Along the western edge of Ouray, Colorado, and sourced some 12,000 feet above at a lake called Lake Como, there flows a greenish-yellowish-reddish river named the Uncompahgre River.
The word is pronounced un-come-PAH-gray.
This is a Ute Indian word that means “dirty water” or “angry water” or “red lake,” because mountain minerals color the water, as they always have.
Long before the mines existed, the Utes observed this.
This is Red Mountain, near the river’s source:
Red Mountain is very beautiful, and it’s naturally this color.
It is not this color because of mining or pollution.
I repeat: it is not this color because of mining or pollution.
Ouray, however, which is where I grew up, is a mining town.
In the early nineties, when the environmental movement began to really take hold, we natives (and by “natives” I mean Ouray locals) rather suddenly began hearing that the reason the Uncompahgre River is colored this way is that the mines had polluted the river water.
In fact, this became something of a common environmentalist talking-point, repeated and passed along without any critical examination or critical questioning.
And yet it’s a talking-point that is totally, provably, patently false, and I, who was in favor of environmentalism at this time, knew for a fact that this talking-point was a total fabrication.
I knew it for a fact because I knew that mountain minerals had for eons colored the waters of the Uncompahgre River. I’d seen the river’s beautifully-colored source — many, many times I’d seen it — as I’d also read several different accounts, all written before the mines ever existed, of the Uncompahgre’s multicolored water.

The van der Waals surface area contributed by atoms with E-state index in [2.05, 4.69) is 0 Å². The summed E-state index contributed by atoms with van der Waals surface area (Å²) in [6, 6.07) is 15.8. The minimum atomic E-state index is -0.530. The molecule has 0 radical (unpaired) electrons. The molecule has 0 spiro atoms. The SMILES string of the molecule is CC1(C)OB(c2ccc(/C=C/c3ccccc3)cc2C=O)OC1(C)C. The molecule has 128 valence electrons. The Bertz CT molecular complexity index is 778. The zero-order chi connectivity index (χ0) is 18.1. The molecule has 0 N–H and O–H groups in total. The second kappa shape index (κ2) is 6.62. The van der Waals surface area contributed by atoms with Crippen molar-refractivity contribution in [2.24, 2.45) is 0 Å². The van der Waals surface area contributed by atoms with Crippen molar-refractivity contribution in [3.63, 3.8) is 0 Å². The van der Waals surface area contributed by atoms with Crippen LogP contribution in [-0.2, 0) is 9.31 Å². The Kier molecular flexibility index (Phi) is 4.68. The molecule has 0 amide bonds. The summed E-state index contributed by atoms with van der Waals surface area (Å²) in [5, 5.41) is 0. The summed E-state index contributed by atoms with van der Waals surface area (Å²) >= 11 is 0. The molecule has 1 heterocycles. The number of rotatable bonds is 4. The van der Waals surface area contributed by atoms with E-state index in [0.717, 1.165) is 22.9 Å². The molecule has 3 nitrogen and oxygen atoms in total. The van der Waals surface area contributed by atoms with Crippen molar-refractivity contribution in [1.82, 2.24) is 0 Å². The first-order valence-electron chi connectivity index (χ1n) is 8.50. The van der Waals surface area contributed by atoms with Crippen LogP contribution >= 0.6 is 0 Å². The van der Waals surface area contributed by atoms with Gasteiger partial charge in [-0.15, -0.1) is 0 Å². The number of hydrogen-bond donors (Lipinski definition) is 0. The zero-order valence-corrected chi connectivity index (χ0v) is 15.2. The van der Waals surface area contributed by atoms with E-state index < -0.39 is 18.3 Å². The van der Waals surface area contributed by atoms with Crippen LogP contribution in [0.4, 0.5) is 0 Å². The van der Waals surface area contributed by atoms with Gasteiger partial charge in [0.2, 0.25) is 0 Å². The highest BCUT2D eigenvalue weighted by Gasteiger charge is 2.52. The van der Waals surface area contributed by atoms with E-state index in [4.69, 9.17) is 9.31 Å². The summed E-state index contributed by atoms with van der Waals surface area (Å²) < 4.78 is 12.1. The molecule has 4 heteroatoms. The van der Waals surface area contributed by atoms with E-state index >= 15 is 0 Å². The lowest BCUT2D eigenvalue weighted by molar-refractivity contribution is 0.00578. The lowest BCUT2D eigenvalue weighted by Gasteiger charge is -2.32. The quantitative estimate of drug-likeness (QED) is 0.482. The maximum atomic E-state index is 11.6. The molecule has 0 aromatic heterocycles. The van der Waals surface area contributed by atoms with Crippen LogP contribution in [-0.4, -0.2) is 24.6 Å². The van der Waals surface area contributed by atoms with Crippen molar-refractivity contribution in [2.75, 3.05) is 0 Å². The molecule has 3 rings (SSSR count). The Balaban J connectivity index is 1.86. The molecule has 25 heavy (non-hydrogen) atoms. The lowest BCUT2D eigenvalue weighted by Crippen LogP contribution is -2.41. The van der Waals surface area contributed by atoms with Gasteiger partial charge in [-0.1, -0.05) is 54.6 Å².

I learned also, at a very young age, why the Utes had named this river “Uncompahgre,” what that word means, and that long before mining the Utes had named it this.
The environmental talking-point was pure propaganda made up out of whole cloth, and I, along with many others, subsequently watched this utter fabrication materialize and with incredible rapidity grow into a monster that, to this very day, true-believers will fight you to the death over.
Other outright lies rapidly cropped up: lies about the mines being “mined out” (they’ve barely been tapped, in fact); lies about pollution and environmental degradation; lies about what the miners did to the environment. Some contained kernels of truth but were wildly exaggerated.
The question for me quickly became: why?
Why were these outright lies all of a sudden cropping up and propagating like mushrooms?
The answer, as I was with much effort, study, investigation, and volumes of thought later to learn: Noble Cause Corruption.
At the time, of course, being but a boy, I didn’t know this. But watching blatant lies materialize before your eyes will certainly make you start looking more critically at subsequent claims — or, at least, it should.
As it turns out, the lies and exaggerations are part-and-parcel to the cause. They’re commonplace, as a matter of fact, and the leaders of the environmental movement make no real secret of this. They call them (and I quote) “tactics.”